The speech made by Colleen Fletcher, the Labour MP for Coventry North East, in the House of Commons on 10 March 2022.
It is a pleasure to follow the right hon. Member for Basingstoke (Mrs Miller) and I associate myself with her comments, especially those regarding the women and children of Ukraine.
Disagreements are par for the course in this place. We are often divided, yet occasionally there are issues that bring us together, unify our sense of purpose and drive us towards collective goals that can deliver a brighter, fairer and more equal future. This is one such issue and the tenor and tone of today’s debate is testament to that unanimity.
Ensuring that we can debate International Women’s Day is so important. It gives us a chance to reflect on where we are as a society and on the progress we have made to date on gender equality. Equally, however, it helps to highlight how much further we still must go to achieve true equality and it marks a call to collective action and shared responsibility for delivering and accelerating gender balance.
Although it is clear that we have come a long way and made significant progress in recent decades, we still have a mammoth task ahead of us to achieve full gender equality. The gender pay gap still exists, women continue to face workplace discrimination, misogynistic abuse is rife, violence against women and girls persists, and women still fall behind men in healthcare and education. While those inequalities remain, the need to mark International Women’s Day is stronger than ever.
Of course, that is particularly true given the impact of covid-19, which hit women disproportionally hard and which analysis suggests could have put gender equality back decades. At the height of the pandemic, a report looked at the impact of covid-19 on women in my city of Coventry. It found that pre-existing inequalities in debt, violence, healthcare, employment and childcare had been exacerbated. It warned that unless a gender-sensitive approach was taken to rebuilding the country and economy, decades of progress towards achieving gender equality could be reversed, so I call on the Government to review the impact of their policies on women and to ensure that the recovery from the pandemic is an equal recovery with women at its heart.
Although International Women’s Day provides an opportunity to shine a light on such inequalities, it is also a time to celebrate the social, economic, cultural and political achievements of women. In Coventry, one initiative from the Godiva Trust will see residents pay tribute to women who are special to them by helping to decorate some trees placed around the city. People are being invited to attach messages to the trees’ branches to celebrate the lives of inspiring women. That made me think about the inspirational women who have touched my life and who my message would be about. I am privileged to say that there have been many influential women in my life but I pay special tribute to my mum and my two sisters.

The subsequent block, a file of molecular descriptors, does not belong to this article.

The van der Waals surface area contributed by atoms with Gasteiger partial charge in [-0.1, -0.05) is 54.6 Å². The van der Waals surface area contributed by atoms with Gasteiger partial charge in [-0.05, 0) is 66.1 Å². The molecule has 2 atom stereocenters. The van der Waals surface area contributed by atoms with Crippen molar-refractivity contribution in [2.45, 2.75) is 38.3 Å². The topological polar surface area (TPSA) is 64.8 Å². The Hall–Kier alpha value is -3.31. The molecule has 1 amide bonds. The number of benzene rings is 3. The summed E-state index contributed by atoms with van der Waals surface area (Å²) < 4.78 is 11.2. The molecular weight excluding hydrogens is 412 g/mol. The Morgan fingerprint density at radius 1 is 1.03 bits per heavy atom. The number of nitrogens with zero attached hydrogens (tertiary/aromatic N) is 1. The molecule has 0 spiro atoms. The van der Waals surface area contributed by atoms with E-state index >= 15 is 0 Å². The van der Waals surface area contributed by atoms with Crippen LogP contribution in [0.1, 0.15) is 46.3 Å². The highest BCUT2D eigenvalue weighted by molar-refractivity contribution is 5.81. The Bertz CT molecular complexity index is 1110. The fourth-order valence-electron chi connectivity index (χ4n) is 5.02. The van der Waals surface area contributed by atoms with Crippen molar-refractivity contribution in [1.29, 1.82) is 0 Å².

My mum was my single biggest inspiration. Without her influence, without her leading the way and showing me that the only thing that limits people in this world is their imagination, and most of all, without her love and support, I would not be where I am today. When she entered politics some 50 years ago—I think that is actually when I entered it too—little did I know that it would become such a large part of my life and would lead me to be right here, the 414th woman ever elected to this place.
While my two sisters did not follow the same path, politics none the less plays a part in their lives. They support me, share my concerns and experience my highs and lows. They give me my sense of resilience and we share a mutual trust and an unconditional love. They are my biggest critics and my staunchest defenders. I know that they are proud of me, as I am of them.
As we mark International Women’s Day, let us pay tribute to those closest to us: our carers, mothers, grandmothers, sisters and aunts. They are the often-unsung heroes who nurture and guide us, who shape our futures through their sacrifices and selfless actions, and whose very presence contributes to who and what we are today, even if we do not always recognise it. Let us pay tribute to the women whose achievements are so great, yet so often and so easily overlooked—the women whose achievements epitomise the spirit of International Women’s Day.